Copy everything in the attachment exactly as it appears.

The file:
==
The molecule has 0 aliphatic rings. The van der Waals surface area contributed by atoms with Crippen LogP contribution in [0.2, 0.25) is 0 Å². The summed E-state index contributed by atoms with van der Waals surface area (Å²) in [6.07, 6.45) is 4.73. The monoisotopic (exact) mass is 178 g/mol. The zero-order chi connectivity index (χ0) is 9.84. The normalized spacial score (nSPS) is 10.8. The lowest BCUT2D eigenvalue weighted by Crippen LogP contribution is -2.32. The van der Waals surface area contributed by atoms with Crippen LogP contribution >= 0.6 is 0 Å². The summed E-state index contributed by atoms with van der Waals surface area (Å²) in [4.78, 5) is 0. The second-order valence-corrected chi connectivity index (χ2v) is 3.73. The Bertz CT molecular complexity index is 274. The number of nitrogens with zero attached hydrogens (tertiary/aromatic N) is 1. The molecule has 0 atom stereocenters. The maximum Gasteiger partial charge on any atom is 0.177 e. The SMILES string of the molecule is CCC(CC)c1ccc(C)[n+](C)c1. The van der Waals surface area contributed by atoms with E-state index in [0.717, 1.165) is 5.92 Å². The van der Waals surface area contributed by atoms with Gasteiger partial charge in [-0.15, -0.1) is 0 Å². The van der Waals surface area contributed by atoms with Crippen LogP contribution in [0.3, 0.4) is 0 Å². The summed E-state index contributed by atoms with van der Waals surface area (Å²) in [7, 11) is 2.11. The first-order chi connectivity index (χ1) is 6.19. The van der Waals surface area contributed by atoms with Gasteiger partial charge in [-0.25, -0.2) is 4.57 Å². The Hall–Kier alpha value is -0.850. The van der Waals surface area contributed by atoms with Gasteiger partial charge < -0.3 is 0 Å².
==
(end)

The molecule has 0 aliphatic rings. The van der Waals surface area contributed by atoms with Crippen LogP contribution in [0.2, 0.25) is 0 Å². The summed E-state index contributed by atoms with van der Waals surface area (Å²) in [6.07, 6.45) is 4.73. The monoisotopic (exact) mass is 178 g/mol. The zero-order chi connectivity index (χ0) is 9.84. The normalized spacial score (nSPS) is 10.8. The lowest BCUT2D eigenvalue weighted by Crippen LogP contribution is -2.32. The van der Waals surface area contributed by atoms with Crippen LogP contribution >= 0.6 is 0 Å². The summed E-state index contributed by atoms with van der Waals surface area (Å²) in [4.78, 5) is 0. The second-order valence-corrected chi connectivity index (χ2v) is 3.73. The Bertz CT molecular complexity index is 274. The number of nitrogens with zero attached hydrogens (tertiary/aromatic N) is 1. The molecule has 0 atom stereocenters. The maximum Gasteiger partial charge on any atom is 0.177 e. The SMILES string of the molecule is CCC(CC)c1ccc(C)[n+](C)c1. The van der Waals surface area contributed by atoms with E-state index in [0.717, 1.165) is 5.92 Å². The van der Waals surface area contributed by atoms with Gasteiger partial charge in [-0.15, -0.1) is 0 Å². The van der Waals surface area contributed by atoms with Crippen LogP contribution in [0.3, 0.4) is 0 Å². The summed E-state index contributed by atoms with van der Waals surface area (Å²) in [7, 11) is 2.11. The first-order chi connectivity index (χ1) is 6.19. The van der Waals surface area contributed by atoms with Gasteiger partial charge in [-0.25, -0.2) is 4.57 Å². The Hall–Kier alpha value is -0.850. The van der Waals surface area contributed by atoms with Gasteiger partial charge < -0.3 is 0 Å².